ARLINGTON -- Colby Lewis has pitched 506 innings for the Rangers since the start of the 2010 season, the most on the club. That's only the beginning of what Texas will miss from Lewis now that he is lost for the season. That's also just the beginning of what the Rangers are looking for when they talk to other clubs about acquiring a starting pitcher who can be a "difference-maker" before Tuesday's non-waiver Trade Deadline. The Rangers want a pitcher who can be a rotation leader, they want a pitcher who can handle the pressure of a pennant race, and they want a pitcher who can deliver in the glare of postseason play. Cliff Lee did that for Texas in 2010. The Rangers had strong interest in Cole Hamels, believing he could fit that job description, before he signed his $144 million contract extension with the Phillies.
Zack Greinke, who is coveted by multiple teams, is also high on Texas' list. There could be others worth considering as the Trade Deadline approaches and general manager Jon Daniels continues to work the phones. "Everybody is trying to get better, we're no different than anybody else," Rangers manager Ron Washington said. "We're trying to get better. At this time of the year, if there is something to get done, J.D. will get it done." The Rangers' need for a starting pitcher grew after it was discovered that Lewis would miss nine to 12 months because of a torn flexor tendon. But they aren't trying to fill a hole in the rotation or acquire somebody who can pitch innings. The Rangers have those pitchers in abundance. Lewis emerged as the leader in a rotation that is heavy on physical talent and light on experience. Lewis' fastball averaged 87.9 mph, the slowest of any Rangers starter this season. But he threw it for a strike 68.4 percent of the time, the highest ratio among starters. He also led all Texas starters with 1.2 walks per nine innings, 10.2 baserunners per nine innings and 6.64 strikeouts per walk. Lewis is also 4-1 with a 2.34 ERA in eight postseason starts. On a team that aspires much higher than just winning a division title, there is a premium being placed on pitchers who can perform at a high level in a pennant race and the postseason. "It's frustrating to lose Colby," pitcher Derek Holland said. "He's a big-game pitcher. We're going to miss him." Acquiring Greinke would fill that void. But the competition is fierce and there's no guarantee that will get done. The possibility exists the Rangers will have to go with what they have right now, or possibly get a boost when Neftali Feliz comes off the disabled list in early August. "Then you go out and do the best you can," Washington said. "If that's what we have, that's what will go to war with." If Texas is unable to acquire a "difference-maker," it still has a veteran presence in the rotation who understands what it takes to pitch in a pennant race and to be successful in the postseason. It has a pitcher who could emerge as the rotation leader. Roy Oswalt has started 331 games in his 12-year Major League career. He has won 162 games, including 20 wins twice, in 2004-05, and is 5-2 with a 3.73 ERA in 13 postseason appearances, including 11 starts. "I know I can be that leader," Oswalt said. "I've been around long enough and I've been around some pretty good pitchers. I know my time is limited in this game, and I'd love to pass along what I've learned and what I've seen. I've talked with Derek a lot already and I've talked with Yu Darvish a lot, just trying to relate as much information as possible." The list of Oswalt's past teammates includes Andy Pettitte and Roger Clemens with the Astros and Lee, Hamels and Roy Halladay with the Phillies. "A lot of it is trying to keep five guys together as a team within a team," Oswalt said. "Bring everybody together and pulling together in the same direction. Take it a start at a time ... a lot of guys try to get too far out front and looking down the road rather than focusing at the task." Lee gave the Rangers that boost of leadership in 2010, when he was acquired from the Mariners on July 9. But he was already pitching well and had already been selected to the American League All-Star team when the trade went down. Oswalt is still trying to re-establish himself. He was a free agent this offseason, but did not sign with Texas until late May. He had to make four starts in the Minors before being called up to the Rangers on June 22. He is 3-1 with a 5.22 ERA in five starts, including 1-0 with a 1.50 ERA in his last two starts. Oswalt was forced to skip a start because of tightness in his lower back, but is scheduled to pitch on Sunday against the White Sox. Texas doesn't need him to overpower the opposition. It has Holland, Darvish and Matt Harrison, and all three can hit 94-96 mph. The Rangers can pull Alexi Ogando out of the bullpen, stick him in the rotation and have a starter who throws 96-98 mph. Feliz can do the same once he is off the disabled list in early August. Oswalt really never was that kind of a pitcher. "What he has is knowledge, and there is no substitute for know-how," Washington said. "That's what these young guys have to get ... to know how and to figure out how, because sometimes things are not always going to go in your favor." That's what Lewis brought to the Rangers. They are not trying to fill a pitching void as much as a leadership void.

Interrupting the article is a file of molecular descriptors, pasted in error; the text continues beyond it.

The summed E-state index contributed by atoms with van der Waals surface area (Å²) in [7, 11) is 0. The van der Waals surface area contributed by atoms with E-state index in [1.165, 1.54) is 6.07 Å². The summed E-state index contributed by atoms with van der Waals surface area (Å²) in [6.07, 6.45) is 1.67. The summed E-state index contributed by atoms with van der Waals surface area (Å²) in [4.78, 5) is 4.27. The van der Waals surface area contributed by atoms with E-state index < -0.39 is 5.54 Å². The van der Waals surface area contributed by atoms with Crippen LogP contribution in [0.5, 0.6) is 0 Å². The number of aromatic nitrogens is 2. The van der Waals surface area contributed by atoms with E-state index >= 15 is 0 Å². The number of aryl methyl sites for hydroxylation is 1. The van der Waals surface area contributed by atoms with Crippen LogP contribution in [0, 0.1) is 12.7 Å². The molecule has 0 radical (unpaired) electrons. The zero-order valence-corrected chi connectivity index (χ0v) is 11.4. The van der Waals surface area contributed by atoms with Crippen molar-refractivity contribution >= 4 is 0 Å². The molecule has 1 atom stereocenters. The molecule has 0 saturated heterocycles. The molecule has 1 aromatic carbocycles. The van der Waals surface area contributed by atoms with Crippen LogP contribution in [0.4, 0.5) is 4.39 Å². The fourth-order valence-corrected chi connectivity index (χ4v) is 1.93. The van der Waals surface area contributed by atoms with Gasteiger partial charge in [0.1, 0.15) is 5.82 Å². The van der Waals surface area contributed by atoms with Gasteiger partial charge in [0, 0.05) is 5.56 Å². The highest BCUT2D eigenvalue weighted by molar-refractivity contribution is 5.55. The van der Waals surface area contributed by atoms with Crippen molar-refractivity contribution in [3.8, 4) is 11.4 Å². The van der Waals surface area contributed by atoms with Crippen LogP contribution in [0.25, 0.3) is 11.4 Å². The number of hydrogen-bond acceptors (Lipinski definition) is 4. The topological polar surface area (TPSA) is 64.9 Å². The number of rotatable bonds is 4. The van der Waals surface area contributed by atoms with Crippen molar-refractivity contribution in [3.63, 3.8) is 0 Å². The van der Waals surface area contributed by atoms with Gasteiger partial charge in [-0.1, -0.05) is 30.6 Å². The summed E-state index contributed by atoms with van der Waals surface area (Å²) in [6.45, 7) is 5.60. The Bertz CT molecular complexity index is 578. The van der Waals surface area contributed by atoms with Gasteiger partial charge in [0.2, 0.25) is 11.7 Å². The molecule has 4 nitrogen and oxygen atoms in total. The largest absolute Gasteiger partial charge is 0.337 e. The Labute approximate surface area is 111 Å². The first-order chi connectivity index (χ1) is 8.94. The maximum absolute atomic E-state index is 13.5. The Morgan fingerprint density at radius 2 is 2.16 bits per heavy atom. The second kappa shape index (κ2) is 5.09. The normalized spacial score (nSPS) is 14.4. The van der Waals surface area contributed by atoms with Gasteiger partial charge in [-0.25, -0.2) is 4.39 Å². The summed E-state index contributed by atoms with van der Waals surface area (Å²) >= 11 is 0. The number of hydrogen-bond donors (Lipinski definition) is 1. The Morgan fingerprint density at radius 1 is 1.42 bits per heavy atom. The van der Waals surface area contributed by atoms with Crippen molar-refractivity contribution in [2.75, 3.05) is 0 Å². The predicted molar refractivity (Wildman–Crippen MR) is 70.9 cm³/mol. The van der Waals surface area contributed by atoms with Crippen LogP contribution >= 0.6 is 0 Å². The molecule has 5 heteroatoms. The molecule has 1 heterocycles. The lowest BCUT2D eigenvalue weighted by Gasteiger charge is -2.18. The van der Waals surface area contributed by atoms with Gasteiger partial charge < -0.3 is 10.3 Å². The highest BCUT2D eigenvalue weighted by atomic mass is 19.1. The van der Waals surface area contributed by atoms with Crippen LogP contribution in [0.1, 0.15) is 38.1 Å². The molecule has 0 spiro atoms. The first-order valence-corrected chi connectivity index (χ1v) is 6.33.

T.R. Sullivan is a reporter for MLB.com. Read his blog, Postcards from Elysian Fields, and follow him on Twitter @Sullivan_Ranger. This story was not subject to the approval of Major League Baseball or its clubs.